Later, these missionaries became known as “J3s” and “K3s” for Japan and Korea. They were joined over time by LA3s serving in Latin America, A3s serving in African countries, I3s in India and so forth.

“Us too”

For most of my life, I have been a dormant seed, witnessing life around me, slowly taking in outside influences, but remaining still and silent, mirroring others. Then, I started to crack my exterior, to allow myself to grow, flourish and take charge of my life.

Benjamin Lasley, US-2 Global Mission Fellow (2019-2021) from North Carolina,
serving with Arch Street UMC in Philadelphia

 

A large class of US-2s, photographed in training, 1962. Photo: General Commission on Archives and History
A large class of US-2s, photographed in training, 1962. PHOTO: GENERAL COMMISSION ON ARCHIVES AND HISTORY

The regional threes program of short-term missionary service gained recognition and support in the denomination. By 1950, hundreds of young adults from the U.S. were serving overseas with the board of missions. From the outset, small groups of ethnic-minority young adults, particularly African-Americans recruited from Central Jurisdiction congregations, participated in the young adult program.

In 1951, the Woman’s Division of Christian Service, a forerunner of United Methodist Women, established the US-2 program as a 2-year term of mission service with ministries in the United States. Originally, US-2 stood for “us too,” among Methodist Women, and the program was only open to single women applicants when it began.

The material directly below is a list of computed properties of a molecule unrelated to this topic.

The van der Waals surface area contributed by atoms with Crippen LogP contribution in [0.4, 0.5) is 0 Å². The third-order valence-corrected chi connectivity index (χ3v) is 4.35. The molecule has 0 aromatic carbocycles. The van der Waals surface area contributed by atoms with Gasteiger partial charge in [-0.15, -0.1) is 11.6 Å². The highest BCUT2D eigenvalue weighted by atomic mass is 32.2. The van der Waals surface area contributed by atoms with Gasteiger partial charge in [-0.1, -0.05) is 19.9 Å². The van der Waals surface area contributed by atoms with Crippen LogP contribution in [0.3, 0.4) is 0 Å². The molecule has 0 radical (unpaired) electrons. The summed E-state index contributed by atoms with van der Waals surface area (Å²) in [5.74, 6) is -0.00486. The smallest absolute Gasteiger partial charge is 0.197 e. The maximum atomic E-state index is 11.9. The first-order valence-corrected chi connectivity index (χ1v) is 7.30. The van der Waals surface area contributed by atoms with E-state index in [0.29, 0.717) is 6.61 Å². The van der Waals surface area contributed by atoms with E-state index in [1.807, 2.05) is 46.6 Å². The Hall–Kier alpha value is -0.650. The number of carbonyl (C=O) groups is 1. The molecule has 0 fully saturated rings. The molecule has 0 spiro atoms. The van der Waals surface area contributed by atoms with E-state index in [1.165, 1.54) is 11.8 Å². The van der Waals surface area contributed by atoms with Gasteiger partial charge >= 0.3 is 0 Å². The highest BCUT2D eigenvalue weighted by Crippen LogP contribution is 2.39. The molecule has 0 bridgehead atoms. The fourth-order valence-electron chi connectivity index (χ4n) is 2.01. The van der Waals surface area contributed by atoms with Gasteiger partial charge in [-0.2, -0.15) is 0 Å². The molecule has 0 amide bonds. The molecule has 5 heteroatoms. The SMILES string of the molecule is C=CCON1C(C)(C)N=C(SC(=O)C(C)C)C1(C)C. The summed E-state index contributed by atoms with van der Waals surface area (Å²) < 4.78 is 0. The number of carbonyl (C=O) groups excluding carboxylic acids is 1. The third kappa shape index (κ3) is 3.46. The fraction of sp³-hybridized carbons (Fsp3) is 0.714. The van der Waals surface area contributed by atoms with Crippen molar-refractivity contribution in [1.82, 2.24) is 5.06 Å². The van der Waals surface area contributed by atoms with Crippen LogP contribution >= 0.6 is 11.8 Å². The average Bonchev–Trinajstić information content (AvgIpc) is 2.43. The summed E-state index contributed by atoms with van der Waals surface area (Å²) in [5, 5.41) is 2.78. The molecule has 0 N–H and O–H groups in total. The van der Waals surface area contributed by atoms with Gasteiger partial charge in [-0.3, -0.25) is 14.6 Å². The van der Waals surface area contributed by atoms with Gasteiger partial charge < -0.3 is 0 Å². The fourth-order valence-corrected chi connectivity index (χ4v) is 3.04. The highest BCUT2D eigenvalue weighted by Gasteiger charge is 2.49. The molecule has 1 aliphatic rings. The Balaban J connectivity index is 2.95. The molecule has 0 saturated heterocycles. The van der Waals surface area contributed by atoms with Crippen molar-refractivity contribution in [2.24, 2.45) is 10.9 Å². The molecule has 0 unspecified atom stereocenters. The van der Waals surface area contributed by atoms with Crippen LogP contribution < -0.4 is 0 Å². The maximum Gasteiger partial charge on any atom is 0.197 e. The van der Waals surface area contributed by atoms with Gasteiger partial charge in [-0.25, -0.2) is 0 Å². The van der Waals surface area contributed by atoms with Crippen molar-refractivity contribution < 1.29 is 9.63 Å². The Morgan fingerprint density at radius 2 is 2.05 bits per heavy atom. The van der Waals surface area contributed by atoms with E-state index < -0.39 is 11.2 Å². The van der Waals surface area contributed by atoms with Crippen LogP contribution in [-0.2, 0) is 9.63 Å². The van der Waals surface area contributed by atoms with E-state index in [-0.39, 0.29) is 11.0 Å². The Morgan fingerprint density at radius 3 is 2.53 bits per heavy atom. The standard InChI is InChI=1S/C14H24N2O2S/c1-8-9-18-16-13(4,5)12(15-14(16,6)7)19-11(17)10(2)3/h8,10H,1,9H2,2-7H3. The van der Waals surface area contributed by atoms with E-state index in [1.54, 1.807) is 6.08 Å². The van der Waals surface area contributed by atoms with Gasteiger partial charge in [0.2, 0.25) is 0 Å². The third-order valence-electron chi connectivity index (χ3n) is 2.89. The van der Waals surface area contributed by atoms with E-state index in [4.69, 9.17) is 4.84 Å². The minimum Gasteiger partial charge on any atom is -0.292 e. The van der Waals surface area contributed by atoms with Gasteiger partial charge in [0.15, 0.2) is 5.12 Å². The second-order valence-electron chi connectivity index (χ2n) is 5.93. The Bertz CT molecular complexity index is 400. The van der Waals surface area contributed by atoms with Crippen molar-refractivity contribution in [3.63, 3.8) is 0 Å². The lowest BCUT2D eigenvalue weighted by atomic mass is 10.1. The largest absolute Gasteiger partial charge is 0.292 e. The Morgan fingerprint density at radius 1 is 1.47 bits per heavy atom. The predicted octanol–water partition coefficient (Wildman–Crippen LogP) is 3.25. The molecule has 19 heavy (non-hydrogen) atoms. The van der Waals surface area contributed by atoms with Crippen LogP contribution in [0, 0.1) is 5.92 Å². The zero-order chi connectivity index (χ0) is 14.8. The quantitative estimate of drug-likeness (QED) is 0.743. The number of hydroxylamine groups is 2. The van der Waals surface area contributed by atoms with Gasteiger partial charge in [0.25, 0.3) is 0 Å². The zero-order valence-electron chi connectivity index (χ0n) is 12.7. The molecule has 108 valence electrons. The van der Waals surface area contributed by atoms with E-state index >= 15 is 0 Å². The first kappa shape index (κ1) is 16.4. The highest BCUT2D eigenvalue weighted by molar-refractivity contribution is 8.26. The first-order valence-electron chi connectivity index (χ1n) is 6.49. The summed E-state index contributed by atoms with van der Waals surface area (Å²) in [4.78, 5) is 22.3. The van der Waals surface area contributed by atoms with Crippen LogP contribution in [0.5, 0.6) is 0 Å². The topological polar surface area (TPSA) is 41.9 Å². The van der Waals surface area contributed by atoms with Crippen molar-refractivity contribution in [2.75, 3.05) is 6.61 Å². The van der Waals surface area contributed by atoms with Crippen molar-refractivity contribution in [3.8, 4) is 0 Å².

The first US-2 class of 40 college graduates came from 18 states. They trained at Scarritt College for Christian Workers in Nashville and were sent to work in rural and urban community centers, hospitals, settlement houses and other kinds of community institutions.

As the 1960s changed the United States and the Methodist Church, the regional three programs ended, but the US-2 program survived. After the Methodist Church merged with the Evangelical United Brethren Church, creating The United Methodist Church in 1968, the US-2 program became part of Global Ministries’ missionary service. By that time, both men and women served as US-2s.

Mission Interns in the UMC

It has been 10 months of experiencing diverse cultures, self-discovery and challenges. My mantra has been: challenges are merely an opportunity to experience and learn something different. The result? I have done things I never thought I could.

Moinina Minah, Global Mission Fellow (2018-2020) from Sierra Leone serving in St. Lucia, Caribbean, with the Methodist Church in the Caribbean and the Americas